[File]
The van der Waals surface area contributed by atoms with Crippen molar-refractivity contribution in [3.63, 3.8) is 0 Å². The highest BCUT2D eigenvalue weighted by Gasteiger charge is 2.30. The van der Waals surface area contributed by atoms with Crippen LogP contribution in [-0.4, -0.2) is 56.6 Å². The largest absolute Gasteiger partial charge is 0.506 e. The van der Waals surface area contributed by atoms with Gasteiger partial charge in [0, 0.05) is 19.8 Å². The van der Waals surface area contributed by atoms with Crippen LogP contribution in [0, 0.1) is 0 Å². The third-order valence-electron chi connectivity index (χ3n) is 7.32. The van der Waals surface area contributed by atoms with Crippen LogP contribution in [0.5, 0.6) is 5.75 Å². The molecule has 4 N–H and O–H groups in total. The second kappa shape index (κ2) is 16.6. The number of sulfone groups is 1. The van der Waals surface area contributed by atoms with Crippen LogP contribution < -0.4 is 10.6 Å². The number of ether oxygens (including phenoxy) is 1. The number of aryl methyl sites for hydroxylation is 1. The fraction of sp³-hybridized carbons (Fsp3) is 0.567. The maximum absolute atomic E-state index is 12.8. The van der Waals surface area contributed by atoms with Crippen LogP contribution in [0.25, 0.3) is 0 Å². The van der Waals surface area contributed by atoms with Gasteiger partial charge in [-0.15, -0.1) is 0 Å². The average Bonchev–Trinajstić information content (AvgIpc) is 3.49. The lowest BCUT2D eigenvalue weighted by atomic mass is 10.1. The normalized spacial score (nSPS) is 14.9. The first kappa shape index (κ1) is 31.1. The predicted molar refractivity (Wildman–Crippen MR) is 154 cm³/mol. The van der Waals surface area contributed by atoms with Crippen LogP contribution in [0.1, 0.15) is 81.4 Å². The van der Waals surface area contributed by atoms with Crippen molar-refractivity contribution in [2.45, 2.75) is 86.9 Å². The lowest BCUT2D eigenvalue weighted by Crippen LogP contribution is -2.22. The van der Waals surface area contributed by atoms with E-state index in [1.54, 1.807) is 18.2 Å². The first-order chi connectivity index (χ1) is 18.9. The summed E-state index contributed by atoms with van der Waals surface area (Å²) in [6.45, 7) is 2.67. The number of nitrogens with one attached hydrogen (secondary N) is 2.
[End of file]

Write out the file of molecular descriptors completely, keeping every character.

The van der Waals surface area contributed by atoms with Crippen molar-refractivity contribution in [3.63, 3.8) is 0 Å². The highest BCUT2D eigenvalue weighted by Gasteiger charge is 2.30. The van der Waals surface area contributed by atoms with Crippen LogP contribution in [-0.4, -0.2) is 56.6 Å². The largest absolute Gasteiger partial charge is 0.506 e. The van der Waals surface area contributed by atoms with Gasteiger partial charge in [0, 0.05) is 19.8 Å². The van der Waals surface area contributed by atoms with Crippen LogP contribution in [0, 0.1) is 0 Å². The third-order valence-electron chi connectivity index (χ3n) is 7.32. The van der Waals surface area contributed by atoms with Crippen LogP contribution in [0.5, 0.6) is 5.75 Å². The molecule has 4 N–H and O–H groups in total. The second kappa shape index (κ2) is 16.6. The number of sulfone groups is 1. The van der Waals surface area contributed by atoms with Crippen LogP contribution < -0.4 is 10.6 Å². The number of ether oxygens (including phenoxy) is 1. The number of aryl methyl sites for hydroxylation is 1. The fraction of sp³-hybridized carbons (Fsp3) is 0.567. The maximum absolute atomic E-state index is 12.8. The van der Waals surface area contributed by atoms with Crippen LogP contribution in [0.25, 0.3) is 0 Å². The van der Waals surface area contributed by atoms with Gasteiger partial charge in [-0.15, -0.1) is 0 Å². The average Bonchev–Trinajstić information content (AvgIpc) is 3.49. The lowest BCUT2D eigenvalue weighted by atomic mass is 10.1. The normalized spacial score (nSPS) is 14.9. The first kappa shape index (κ1) is 31.1. The predicted molar refractivity (Wildman–Crippen MR) is 154 cm³/mol. The van der Waals surface area contributed by atoms with Crippen LogP contribution in [0.1, 0.15) is 81.4 Å². The van der Waals surface area contributed by atoms with Crippen molar-refractivity contribution in [2.45, 2.75) is 86.9 Å². The lowest BCUT2D eigenvalue weighted by Crippen LogP contribution is -2.22. The van der Waals surface area contributed by atoms with E-state index in [1.54, 1.807) is 18.2 Å². The first-order chi connectivity index (χ1) is 18.9. The summed E-state index contributed by atoms with van der Waals surface area (Å²) in [6.45, 7) is 2.67. The number of nitrogens with one attached hydrogen (secondary N) is 2.